Thinking about steadiness in practice reminds me of when I was a little girl and would swim in the great breaking waves of the Pacific coast of Baja California. The surf was ragged, and sometimes treacherous, but for those who were accustomed to its rhythms, it was possible to swim through and around the currents, to bob up from under the fiercest waves. I think a key to this ability was sensing that one was part of the ocean and that to play in it was to let go into the wave, sometimes swimming under, sometimes alongside it. There were days when the ocean was utterly calm and days of wild intensity, and for a child, no matter what, there was that fish-like ease and joy of play.

Perhaps most of us enter meditation practice with the hope of finding that kind of natural joy in our lives, in the hopes of experiencing each moment fully, with the freshness of moment-to-moment awareness. And in the initial stages of our practice, many of us manage to find the quiet space that opens us to our spaciousness and spontaneous nature. Buoyed by this experience, our practice gratifies us and propels us along for a while.

And then the inevitable distraction or doubt or difficulty arises. Whether it is a subtle change in our schedule or a disturbing loss of faith, we lose our footing, drop our practice, and often completely forget for weeks at a time that we even had a meditation practice! And it is so difficult to come back, to actually stop and sit down and practice again.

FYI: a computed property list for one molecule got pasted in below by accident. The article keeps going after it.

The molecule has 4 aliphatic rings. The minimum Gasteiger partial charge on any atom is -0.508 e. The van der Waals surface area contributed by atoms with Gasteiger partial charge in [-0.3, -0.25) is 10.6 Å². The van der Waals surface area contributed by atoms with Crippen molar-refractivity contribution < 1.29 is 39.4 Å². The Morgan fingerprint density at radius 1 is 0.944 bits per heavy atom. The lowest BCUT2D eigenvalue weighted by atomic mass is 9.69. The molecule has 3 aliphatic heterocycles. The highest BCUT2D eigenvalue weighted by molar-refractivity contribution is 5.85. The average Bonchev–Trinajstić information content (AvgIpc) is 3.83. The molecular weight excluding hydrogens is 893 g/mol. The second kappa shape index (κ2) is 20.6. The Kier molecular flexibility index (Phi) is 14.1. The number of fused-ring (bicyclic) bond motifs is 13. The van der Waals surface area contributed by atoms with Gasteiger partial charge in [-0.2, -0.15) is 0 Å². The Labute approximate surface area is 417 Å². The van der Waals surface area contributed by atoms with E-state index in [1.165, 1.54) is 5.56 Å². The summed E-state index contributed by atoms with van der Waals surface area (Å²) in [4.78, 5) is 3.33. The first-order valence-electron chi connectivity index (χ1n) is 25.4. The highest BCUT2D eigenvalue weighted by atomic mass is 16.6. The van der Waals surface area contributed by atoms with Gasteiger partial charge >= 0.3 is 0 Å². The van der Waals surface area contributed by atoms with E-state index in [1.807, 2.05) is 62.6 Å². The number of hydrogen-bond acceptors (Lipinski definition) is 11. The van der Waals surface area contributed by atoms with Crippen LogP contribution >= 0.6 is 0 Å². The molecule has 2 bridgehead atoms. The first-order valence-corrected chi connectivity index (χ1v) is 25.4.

We know that we should “just do it,” but our ever-subtle and tricky “monkey minds” make that “should” and that “just” infinitely difficult, even interesting, and distracting. Instead of sitting down on our cushion or going to our meditation center, we think and talk and distract ourselves with all the reasons why not to do it. Or we simply “forget” to practice.

Practice is not something we do, it is something we are.

Now if the practice is so good for us, why is it so difficult to maintain a steady practice? It may be that the notion that practice is “good for us” is the very impediment—we all know how we can resist what is good for us at the table, at the gym, and on the Internet. This mechanical notion of practice, “if I practice, then I will be (fill in the blank),” leads to discouragement because it is not true that practice inevitably leads to happiness or anything that we can imagine. Our lives, like the ocean, constantly change, and we will naturally face great storms and dreary lulls.

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